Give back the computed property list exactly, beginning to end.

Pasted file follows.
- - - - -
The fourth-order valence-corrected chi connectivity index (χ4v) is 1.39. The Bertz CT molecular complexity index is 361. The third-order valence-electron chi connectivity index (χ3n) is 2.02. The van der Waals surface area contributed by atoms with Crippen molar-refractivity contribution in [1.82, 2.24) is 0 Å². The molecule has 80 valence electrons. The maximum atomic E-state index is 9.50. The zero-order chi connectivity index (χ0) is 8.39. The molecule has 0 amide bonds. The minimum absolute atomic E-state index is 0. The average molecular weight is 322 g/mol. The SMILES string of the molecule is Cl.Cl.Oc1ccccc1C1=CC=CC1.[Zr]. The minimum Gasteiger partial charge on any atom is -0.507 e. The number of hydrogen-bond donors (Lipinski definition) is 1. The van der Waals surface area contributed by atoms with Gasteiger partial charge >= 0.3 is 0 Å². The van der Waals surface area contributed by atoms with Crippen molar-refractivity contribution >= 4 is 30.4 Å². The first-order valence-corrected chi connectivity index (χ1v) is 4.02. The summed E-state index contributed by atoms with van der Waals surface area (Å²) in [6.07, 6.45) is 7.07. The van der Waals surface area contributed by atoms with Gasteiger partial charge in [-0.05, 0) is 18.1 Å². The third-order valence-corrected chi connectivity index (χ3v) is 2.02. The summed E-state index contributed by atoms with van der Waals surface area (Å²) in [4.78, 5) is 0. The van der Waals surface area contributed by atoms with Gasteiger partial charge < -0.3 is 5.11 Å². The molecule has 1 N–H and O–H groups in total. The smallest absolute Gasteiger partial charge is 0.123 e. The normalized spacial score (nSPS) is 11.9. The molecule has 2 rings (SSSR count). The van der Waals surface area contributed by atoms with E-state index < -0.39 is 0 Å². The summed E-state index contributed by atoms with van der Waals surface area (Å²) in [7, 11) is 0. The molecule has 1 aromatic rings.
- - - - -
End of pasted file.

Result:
The fourth-order valence-corrected chi connectivity index (χ4v) is 1.39. The Bertz CT molecular complexity index is 361. The third-order valence-electron chi connectivity index (χ3n) is 2.02. The van der Waals surface area contributed by atoms with Crippen molar-refractivity contribution in [1.82, 2.24) is 0 Å². The molecule has 80 valence electrons. The maximum atomic E-state index is 9.50. The zero-order chi connectivity index (χ0) is 8.39. The molecule has 0 amide bonds. The minimum absolute atomic E-state index is 0. The average molecular weight is 322 g/mol. The SMILES string of the molecule is Cl.Cl.Oc1ccccc1C1=CC=CC1.[Zr]. The minimum Gasteiger partial charge on any atom is -0.507 e. The number of hydrogen-bond donors (Lipinski definition) is 1. The van der Waals surface area contributed by atoms with Gasteiger partial charge >= 0.3 is 0 Å². The van der Waals surface area contributed by atoms with Crippen molar-refractivity contribution >= 4 is 30.4 Å². The first-order valence-corrected chi connectivity index (χ1v) is 4.02. The summed E-state index contributed by atoms with van der Waals surface area (Å²) in [6.07, 6.45) is 7.07. The van der Waals surface area contributed by atoms with Gasteiger partial charge in [-0.05, 0) is 18.1 Å². The third-order valence-corrected chi connectivity index (χ3v) is 2.02. The summed E-state index contributed by atoms with van der Waals surface area (Å²) in [4.78, 5) is 0. The van der Waals surface area contributed by atoms with Gasteiger partial charge < -0.3 is 5.11 Å². The molecule has 1 N–H and O–H groups in total. The smallest absolute Gasteiger partial charge is 0.123 e. The normalized spacial score (nSPS) is 11.9. The molecule has 2 rings (SSSR count). The van der Waals surface area contributed by atoms with E-state index < -0.39 is 0 Å². The summed E-state index contributed by atoms with van der Waals surface area (Å²) in [7, 11) is 0. The molecule has 1 aromatic rings.